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Virtual Solana Phone a Hit With Consumers – Are DePIN Smartphones the Future?

Last Updated March 30, 2024 2:12 PM
James Morales
Last Updated March 30, 2024 2:12 PM

Key Takeaways

  • Since launching earlier this month, the virtual crypto phone Aphone has proven a hit with consumers.
  • By using the Aethir Decentralized Physical Infrastructure Network (DePIN), Aphone can run on hardware-constrained devices.
  • DePIN smartphones can help increase Web3 accessibility.

Following the runaway success of the Solana Saga crypto phone, Aphone, a virtual smartphone that runs on a decentralized cloud network was launched on Solana this month. 

Upon its debut on March 7, the first tranche of Aphone access codes sold out in under an hour, suggesting that the concept has significant popular appeal.

Expanding Web3 Access

While the second-generation Solana Saga will retail at roughly half the price of its predecessor, at $500 the device is still out of reach for many consumers.

Even the Solana founder Anatoly Yakovenko has acknowledged that he doesn’t use his Saga as his main phone. But although owning more than one phone might be standard for wealthy businessmen, the same isn’t true for everyone.

“For lots of people who can’t afford the Saga phone in places like Mexico, Brazil and Vietnam,” Aphone lets them access the Web3 ecosystem from any device, explained Aphone CBO William Peckham.

Lowering Hardware Constraints

From an app that can be downloaded even on low-end smartphones, Aphone opens up a virtual operating system from which users can interact with decentralized applications on Solana.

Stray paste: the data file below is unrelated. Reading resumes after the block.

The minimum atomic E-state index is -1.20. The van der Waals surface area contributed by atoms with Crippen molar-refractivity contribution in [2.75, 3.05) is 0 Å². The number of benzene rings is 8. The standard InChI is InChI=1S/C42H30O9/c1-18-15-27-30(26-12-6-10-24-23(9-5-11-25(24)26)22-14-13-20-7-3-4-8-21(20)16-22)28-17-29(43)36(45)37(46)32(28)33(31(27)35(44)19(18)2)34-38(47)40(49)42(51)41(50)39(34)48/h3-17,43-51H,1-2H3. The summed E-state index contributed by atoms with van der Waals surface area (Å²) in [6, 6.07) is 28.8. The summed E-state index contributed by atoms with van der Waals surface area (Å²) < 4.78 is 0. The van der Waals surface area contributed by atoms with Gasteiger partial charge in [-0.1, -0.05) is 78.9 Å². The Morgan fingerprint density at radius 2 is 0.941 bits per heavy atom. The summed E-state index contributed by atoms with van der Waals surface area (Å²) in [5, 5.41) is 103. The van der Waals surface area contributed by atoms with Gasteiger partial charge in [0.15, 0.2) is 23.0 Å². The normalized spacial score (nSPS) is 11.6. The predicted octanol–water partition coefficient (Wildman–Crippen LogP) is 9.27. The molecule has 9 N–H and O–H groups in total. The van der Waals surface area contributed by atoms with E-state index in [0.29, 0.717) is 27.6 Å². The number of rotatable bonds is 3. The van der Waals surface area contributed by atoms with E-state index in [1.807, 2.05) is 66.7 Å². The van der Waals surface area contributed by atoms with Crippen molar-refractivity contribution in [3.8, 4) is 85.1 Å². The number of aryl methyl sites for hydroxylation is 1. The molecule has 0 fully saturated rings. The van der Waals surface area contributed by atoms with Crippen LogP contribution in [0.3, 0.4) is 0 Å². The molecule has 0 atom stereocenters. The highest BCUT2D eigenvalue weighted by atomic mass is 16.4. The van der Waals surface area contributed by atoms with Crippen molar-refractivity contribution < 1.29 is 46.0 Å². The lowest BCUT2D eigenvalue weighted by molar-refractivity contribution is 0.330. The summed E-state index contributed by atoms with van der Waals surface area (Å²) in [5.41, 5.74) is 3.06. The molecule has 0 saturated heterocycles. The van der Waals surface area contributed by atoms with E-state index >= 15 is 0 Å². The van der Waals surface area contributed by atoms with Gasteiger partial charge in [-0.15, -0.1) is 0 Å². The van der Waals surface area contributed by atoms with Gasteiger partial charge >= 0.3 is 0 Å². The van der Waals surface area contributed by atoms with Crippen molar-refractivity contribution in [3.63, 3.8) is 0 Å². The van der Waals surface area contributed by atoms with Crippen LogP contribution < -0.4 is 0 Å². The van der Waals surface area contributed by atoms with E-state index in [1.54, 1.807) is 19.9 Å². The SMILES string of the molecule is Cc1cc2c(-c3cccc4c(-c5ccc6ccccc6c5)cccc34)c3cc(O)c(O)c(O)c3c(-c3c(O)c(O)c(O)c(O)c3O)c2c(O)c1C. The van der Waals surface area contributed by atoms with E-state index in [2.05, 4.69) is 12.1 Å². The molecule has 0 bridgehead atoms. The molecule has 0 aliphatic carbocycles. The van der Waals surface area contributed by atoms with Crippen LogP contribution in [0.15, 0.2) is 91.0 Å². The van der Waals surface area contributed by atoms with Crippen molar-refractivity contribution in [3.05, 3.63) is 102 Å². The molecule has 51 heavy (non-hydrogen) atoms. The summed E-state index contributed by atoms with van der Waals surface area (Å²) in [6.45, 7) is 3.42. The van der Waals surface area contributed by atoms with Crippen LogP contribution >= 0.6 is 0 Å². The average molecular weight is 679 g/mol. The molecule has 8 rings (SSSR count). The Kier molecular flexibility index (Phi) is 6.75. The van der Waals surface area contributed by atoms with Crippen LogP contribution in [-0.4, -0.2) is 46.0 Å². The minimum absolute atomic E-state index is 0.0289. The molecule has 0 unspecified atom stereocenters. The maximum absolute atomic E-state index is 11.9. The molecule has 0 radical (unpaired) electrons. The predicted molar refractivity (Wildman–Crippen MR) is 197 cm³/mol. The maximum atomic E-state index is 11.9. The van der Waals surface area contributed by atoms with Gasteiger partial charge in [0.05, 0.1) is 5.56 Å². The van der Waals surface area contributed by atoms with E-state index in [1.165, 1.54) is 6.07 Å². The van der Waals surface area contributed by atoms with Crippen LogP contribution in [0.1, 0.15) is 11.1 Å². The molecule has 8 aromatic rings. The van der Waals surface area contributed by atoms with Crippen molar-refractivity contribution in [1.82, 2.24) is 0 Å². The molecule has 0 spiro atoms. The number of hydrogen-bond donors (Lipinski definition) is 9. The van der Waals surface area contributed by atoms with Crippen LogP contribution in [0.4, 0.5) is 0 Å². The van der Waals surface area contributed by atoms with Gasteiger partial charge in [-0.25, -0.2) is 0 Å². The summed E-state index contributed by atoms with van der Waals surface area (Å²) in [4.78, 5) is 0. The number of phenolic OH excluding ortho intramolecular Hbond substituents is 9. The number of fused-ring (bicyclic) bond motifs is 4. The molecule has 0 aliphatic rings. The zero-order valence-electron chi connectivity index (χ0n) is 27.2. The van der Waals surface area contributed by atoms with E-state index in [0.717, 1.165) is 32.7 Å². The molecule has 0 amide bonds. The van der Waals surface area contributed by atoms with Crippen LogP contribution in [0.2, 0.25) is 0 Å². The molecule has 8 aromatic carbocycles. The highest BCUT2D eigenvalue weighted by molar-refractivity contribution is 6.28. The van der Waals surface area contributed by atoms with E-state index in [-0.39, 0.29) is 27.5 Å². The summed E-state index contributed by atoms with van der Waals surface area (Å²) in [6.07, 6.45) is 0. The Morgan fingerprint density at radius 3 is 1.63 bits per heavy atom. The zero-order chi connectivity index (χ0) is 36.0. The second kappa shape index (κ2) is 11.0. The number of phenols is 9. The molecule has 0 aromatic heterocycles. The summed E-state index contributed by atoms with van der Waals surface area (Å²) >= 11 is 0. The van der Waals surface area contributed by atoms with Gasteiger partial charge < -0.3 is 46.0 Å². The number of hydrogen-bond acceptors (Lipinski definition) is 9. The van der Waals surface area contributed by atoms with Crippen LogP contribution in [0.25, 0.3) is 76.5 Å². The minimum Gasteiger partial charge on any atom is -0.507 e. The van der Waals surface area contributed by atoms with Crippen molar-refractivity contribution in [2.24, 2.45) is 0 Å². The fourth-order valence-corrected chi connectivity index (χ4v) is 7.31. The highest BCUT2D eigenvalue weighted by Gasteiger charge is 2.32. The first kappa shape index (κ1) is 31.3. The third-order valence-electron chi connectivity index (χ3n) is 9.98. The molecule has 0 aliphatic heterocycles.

Because the actual computation is handled by Aethir, a Decentralized Physical Infrastructure Network (DePIN), Aphone lets hardware-limited devices run the heavy workloads associated with Web3 gaming and AI.

How Do DePIN Smartphones Work?

Thanks to services like Apple’s iCloud and Microsoft OneDrive, many smartphone users today are used to the idea of storing files on the cloud. 

While this development hasn’t done away with on-device storage entirely, it has reduced the need for manufacturers to add ever-more memory capacity to keep up with people’s growing storage needs.

Although the average smartphone owner might have access to more disk space than they’ll ever need on the cloud, the equivalent can’t be said for processing power.

Now, however, DePINs like Aethir are being used to solve this problem.

Described by the company’s CEO Mark Rydon as a “GPU compute marketplace,” Aethir connects hardware owners with users who need additional processing power in a decentralized network.

Data centers and large enterprises who have processors sitting idle “can contribute their GPU compute to earn rewards.” Meanwhile, “buyers can take advantage of higher availability and lower prices than they might find elsewhere, Rydon explained.

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